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Topic: Control 40 LED using five TPIC6C595 (Read 212 times) previous topic - next topic

Gennady

Jul 21, 2016, 01:56 pm Last Edit: Jul 21, 2016, 07:12 pm by Gennady
Hi!
I need to control 40 LED using five TPIC6C595 in the chain.
Can I record via the SPI once all 40 bits using SPI.transfer (buffer, size)?

Code: [Select]


#include <SPI.h>
#define LE 10

byte lightLed[] = {
  B11110111,
  B11111011,
  B11111101,
  B11111110,
  B11101111,
};

void setup()
{
  pinMode(LE, OUTPUT);
  SPI.begin();
}


void loop()
{
  digitalWrite (LE, LOW);
  SPI.transfer (lightLed[], 5);
  digitalWrite (LE, HIGH);
}



And one more.  I can identify each element in the lightLed[] size is 40 bits (or 64 bits) and transfer by SPI.transfer all 40 (64) bits like one element (word)?

Array size  is 35 (number_of_row= 0.....34) and  each element by 40bit (or 64bit) .

SPI.transfer (lightLed[number_of_row]);

Thanks!


CrossRoads

Yes, send one burst of bytes via SPI .transfer() calls to the shift registers. I don't know about (buffer, size) but this works.
I  have done as many as 45 bytes.
Code: [Select]

digitalWrite (ssPin, LOW);
for (x=0; x<5; x=x+1){
SPI.transfer(dataArray[x]);
}
digitalWrite (ssPin, HIGH); // outputs change on this rising edge

Have the bytes in an array, and manipulate each byte as needed.
Examples:
dataArray[18] = dataArray[18] & 0b11111011; // clears bit 2 at that location
dataArray[16] = dataArray[16] | 0b01000000; // clears bit 6 at that location
dataArray[12] = Serial.read(); change to a value read from serial port
dataArray[10] = dataArray[14]// change value to the same as another byte
dataArray[12] = 0x27; // change to a fixed value
Designing & building electrical circuits for over 25 years.  Screw Shield for Mega/Due/Uno,  Bobuino with ATMega1284P, & other '328P & '1284P creations & offerings at  my website.

CrossRoads

Longest data element Arduino supports is a unsigned long, 32 bits. You have to pick off 8 bits at a time to send out via SPI (internal hardware limitation).  Easier to just have a 5 byte array.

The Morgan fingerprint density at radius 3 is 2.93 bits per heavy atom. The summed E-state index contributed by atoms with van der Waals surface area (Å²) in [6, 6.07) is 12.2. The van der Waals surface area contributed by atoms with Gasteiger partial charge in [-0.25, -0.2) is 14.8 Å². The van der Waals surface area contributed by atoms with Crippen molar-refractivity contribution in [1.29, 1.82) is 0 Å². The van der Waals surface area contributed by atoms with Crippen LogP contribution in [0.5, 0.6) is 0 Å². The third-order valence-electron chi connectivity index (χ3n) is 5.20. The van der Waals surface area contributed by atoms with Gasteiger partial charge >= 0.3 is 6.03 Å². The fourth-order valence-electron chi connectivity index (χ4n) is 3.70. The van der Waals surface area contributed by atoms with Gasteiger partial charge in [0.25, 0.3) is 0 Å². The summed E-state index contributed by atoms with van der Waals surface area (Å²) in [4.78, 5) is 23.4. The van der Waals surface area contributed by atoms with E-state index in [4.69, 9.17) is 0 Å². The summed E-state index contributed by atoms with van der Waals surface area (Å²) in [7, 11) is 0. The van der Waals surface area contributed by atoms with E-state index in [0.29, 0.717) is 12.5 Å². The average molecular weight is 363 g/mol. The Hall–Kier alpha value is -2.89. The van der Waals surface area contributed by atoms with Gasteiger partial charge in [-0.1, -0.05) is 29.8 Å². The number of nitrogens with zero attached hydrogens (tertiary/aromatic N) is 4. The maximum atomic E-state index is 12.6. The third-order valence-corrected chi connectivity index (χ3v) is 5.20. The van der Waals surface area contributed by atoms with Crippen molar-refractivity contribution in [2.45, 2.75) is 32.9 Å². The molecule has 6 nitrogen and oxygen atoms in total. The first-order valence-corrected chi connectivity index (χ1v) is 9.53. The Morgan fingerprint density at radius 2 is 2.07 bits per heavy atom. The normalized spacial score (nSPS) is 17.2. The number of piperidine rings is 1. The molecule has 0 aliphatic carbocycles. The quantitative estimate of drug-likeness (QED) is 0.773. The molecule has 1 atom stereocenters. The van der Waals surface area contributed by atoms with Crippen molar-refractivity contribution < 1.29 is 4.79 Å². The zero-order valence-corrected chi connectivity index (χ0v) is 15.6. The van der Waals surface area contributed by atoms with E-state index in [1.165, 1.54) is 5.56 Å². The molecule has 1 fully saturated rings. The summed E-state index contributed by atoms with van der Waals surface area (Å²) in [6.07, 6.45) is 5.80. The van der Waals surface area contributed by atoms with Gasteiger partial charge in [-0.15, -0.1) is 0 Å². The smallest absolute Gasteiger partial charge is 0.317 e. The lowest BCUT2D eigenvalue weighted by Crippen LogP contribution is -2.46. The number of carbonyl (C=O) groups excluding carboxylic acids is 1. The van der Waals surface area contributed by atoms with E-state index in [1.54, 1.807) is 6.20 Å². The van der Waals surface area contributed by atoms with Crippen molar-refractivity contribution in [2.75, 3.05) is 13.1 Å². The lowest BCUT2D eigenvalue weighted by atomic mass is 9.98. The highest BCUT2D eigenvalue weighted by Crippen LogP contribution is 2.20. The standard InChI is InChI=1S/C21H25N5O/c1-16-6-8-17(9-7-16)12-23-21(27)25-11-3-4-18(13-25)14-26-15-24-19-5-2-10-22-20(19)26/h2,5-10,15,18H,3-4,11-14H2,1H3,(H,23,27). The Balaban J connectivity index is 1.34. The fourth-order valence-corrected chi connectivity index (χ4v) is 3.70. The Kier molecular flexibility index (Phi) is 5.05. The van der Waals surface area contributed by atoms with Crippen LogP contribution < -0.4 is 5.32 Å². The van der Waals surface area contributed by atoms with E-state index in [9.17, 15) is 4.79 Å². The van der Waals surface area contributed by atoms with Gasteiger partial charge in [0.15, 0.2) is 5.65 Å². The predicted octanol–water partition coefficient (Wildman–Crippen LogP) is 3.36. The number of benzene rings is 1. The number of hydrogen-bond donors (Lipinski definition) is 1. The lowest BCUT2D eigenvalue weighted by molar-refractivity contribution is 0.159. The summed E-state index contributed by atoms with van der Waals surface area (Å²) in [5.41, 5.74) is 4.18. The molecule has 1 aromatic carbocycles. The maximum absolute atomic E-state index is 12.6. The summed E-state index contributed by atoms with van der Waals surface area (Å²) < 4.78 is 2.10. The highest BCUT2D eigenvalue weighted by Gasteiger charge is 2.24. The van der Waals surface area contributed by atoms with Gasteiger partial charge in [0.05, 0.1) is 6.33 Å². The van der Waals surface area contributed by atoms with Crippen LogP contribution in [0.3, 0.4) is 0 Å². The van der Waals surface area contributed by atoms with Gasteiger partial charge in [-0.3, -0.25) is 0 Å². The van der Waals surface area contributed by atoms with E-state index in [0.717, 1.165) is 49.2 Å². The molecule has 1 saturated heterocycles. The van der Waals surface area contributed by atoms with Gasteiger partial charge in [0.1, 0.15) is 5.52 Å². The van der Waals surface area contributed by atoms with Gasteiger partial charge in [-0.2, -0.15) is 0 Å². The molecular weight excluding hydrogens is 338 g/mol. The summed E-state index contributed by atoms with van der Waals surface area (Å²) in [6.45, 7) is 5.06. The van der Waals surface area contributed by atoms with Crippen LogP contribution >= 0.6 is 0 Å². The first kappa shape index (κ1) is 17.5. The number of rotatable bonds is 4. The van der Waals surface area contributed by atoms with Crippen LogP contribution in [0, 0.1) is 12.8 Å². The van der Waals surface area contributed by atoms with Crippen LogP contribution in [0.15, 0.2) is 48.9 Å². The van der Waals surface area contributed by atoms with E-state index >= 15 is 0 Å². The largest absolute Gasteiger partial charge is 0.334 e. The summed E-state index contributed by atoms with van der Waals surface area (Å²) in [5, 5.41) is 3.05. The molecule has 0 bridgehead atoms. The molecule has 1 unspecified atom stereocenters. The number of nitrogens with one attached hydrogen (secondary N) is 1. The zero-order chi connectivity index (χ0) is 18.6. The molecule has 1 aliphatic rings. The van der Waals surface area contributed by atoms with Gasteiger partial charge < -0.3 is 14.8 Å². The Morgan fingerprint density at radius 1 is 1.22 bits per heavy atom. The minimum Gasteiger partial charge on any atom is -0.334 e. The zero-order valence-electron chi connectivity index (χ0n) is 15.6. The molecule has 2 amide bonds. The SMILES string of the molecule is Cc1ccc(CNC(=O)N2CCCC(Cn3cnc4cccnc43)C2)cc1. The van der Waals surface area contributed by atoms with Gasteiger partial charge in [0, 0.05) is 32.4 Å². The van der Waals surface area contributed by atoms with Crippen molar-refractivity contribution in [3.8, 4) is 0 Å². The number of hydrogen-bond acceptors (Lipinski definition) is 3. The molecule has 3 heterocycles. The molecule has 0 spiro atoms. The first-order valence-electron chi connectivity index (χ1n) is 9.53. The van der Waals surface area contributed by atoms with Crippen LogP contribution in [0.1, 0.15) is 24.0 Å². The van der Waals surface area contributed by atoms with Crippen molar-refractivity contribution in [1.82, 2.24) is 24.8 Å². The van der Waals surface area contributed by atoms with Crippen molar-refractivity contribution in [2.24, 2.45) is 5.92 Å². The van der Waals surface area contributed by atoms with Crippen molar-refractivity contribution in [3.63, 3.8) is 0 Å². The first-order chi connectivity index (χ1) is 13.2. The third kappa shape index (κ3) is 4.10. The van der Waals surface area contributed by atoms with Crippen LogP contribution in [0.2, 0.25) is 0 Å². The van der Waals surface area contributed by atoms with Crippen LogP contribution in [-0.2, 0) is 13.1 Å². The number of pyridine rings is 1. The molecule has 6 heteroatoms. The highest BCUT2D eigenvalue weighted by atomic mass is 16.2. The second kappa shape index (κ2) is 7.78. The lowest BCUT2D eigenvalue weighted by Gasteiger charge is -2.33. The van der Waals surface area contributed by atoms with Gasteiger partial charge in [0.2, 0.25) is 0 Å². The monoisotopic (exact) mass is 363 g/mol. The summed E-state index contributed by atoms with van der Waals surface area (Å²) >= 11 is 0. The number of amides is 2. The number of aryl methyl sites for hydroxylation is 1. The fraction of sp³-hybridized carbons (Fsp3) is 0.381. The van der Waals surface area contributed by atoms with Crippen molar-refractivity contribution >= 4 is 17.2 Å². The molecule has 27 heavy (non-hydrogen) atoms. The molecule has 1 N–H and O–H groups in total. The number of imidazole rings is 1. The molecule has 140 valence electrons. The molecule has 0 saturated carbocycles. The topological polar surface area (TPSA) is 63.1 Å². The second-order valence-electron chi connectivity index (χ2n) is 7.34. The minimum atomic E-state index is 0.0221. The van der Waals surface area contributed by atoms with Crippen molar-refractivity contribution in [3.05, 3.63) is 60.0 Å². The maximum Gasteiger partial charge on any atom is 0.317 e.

Designing & building electrical circuits for over 25 years.  Screw Shield for Mega/Due/Uno,  Bobuino with ATMega1284P, & other '328P & '1284P creations & offerings at  my website.

PaulRB

#3
Jul 21, 2016, 09:55 pm Last Edit: Jul 21, 2016, 10:59 pm by PaulRB
@CrossRoads, unsigned long long is supported which is 64 bits. Unfortunately, bitRead(), bitWrite() etc. don't work for 64 bit variables, but the technique you suggested should be OK.

To set bit p you can use
Code: [Select]
unsigned long long x = 0b00001111000011110000111100001111000111000011110000111100001111;
x |= 1ULL << p;

You can also use this to treat an unsigned long long as an array of bytes
Code: [Select]
union MatrixData {
  unsigned long long l;
  byte b[8];
};

Gennady

#4
Jul 22, 2016, 07:58 am Last Edit: Jul 22, 2016, 08:18 am by Gennady
@CrossRoads, unsigned long long is supported which is 64 bits. Unfortunately, bitRead(), bitWrite() etc. don't work for 64 bit variables, but the technique you suggested should be OK.

To set bit p you can use
Code: [Select]
unsigned long long x = 0b00001111000011110000111100001111000111000011110000111100001111;
x |= 1ULL << p;

You can also use this to treat an unsigned long long as an array of bytes
Code: [Select]
union MatrixData {
  unsigned long long l;
  byte b[8];
};

I tried, but only prints zeros:



0
я0
0
0
0
0
0
0
0
0
0

My test:

Code: [Select]

unsigned long long x;
byte b[8];

void setup() {
  Serial.begin(9600);

}

void loop()
{
  x = 0b1111111111111111111111111111111111111111111111111111111111111111;

    union MatrixData {  //cut 64 bit word into  8x8 bit  word and put in array b[]
    unsigned long long x;
    byte b[8];
  };
  for (int i = 0; i < 8; i = i + 1)
  {
    Serial.println (b[i], BIN);  //print 64 bit word
  }

}

I not found "union" in any Arduino reference.
Any mistake?
Thanks!

Gennady

Yes, send one burst of bytes via SPI .transfer() calls to the shift registers. I don't know about (buffer, size) but this works.
I  have done as many as 45 bytes.
Code: [Select]

digitalWrite (ssPin, LOW);
for (x=0; x<5; x=x+1){